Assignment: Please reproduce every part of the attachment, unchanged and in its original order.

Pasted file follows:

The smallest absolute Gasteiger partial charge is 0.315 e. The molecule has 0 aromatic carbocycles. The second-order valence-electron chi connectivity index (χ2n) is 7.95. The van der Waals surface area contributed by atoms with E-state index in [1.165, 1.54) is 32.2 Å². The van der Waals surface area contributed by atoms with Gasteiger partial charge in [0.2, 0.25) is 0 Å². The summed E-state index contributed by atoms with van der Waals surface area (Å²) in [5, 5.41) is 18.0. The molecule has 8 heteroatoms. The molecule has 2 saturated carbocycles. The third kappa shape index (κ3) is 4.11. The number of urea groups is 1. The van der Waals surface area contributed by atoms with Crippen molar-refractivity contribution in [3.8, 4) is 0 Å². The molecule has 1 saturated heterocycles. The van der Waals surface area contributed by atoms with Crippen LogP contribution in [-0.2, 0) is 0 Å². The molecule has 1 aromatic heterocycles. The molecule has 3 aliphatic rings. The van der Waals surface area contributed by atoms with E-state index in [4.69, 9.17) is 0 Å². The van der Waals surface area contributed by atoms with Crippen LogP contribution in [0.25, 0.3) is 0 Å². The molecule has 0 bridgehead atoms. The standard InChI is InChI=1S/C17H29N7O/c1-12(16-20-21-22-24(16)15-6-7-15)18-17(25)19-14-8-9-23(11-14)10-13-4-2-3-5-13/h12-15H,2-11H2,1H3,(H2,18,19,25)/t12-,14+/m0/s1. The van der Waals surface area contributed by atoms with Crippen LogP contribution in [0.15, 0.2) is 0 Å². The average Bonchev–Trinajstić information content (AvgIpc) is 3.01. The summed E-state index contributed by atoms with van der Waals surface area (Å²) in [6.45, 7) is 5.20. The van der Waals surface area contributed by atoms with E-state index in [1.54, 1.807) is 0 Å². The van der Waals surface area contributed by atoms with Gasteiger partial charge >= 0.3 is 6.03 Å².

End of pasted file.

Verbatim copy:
The smallest absolute Gasteiger partial charge is 0.315 e. The molecule has 0 aromatic carbocycles. The second-order valence-electron chi connectivity index (χ2n) is 7.95. The van der Waals surface area contributed by atoms with E-state index in [1.165, 1.54) is 32.2 Å². The van der Waals surface area contributed by atoms with Gasteiger partial charge in [0.2, 0.25) is 0 Å². The summed E-state index contributed by atoms with van der Waals surface area (Å²) in [5, 5.41) is 18.0. The molecule has 8 heteroatoms. The molecule has 2 saturated carbocycles. The third kappa shape index (κ3) is 4.11. The number of urea groups is 1. The van der Waals surface area contributed by atoms with Crippen molar-refractivity contribution in [3.8, 4) is 0 Å². The molecule has 1 saturated heterocycles. The van der Waals surface area contributed by atoms with Crippen LogP contribution in [-0.2, 0) is 0 Å². The molecule has 1 aromatic heterocycles. The molecule has 3 aliphatic rings. The van der Waals surface area contributed by atoms with E-state index in [4.69, 9.17) is 0 Å². The van der Waals surface area contributed by atoms with Crippen LogP contribution in [0.25, 0.3) is 0 Å². The molecule has 0 bridgehead atoms. The standard InChI is InChI=1S/C17H29N7O/c1-12(16-20-21-22-24(16)15-6-7-15)18-17(25)19-14-8-9-23(11-14)10-13-4-2-3-5-13/h12-15H,2-11H2,1H3,(H2,18,19,25)/t12-,14+/m0/s1. The van der Waals surface area contributed by atoms with Crippen LogP contribution in [0.15, 0.2) is 0 Å². The average Bonchev–Trinajstić information content (AvgIpc) is 3.01. The summed E-state index contributed by atoms with van der Waals surface area (Å²) in [6.45, 7) is 5.20. The van der Waals surface area contributed by atoms with E-state index in [1.54, 1.807) is 0 Å². The van der Waals surface area contributed by atoms with Gasteiger partial charge >= 0.3 is 6.03 Å².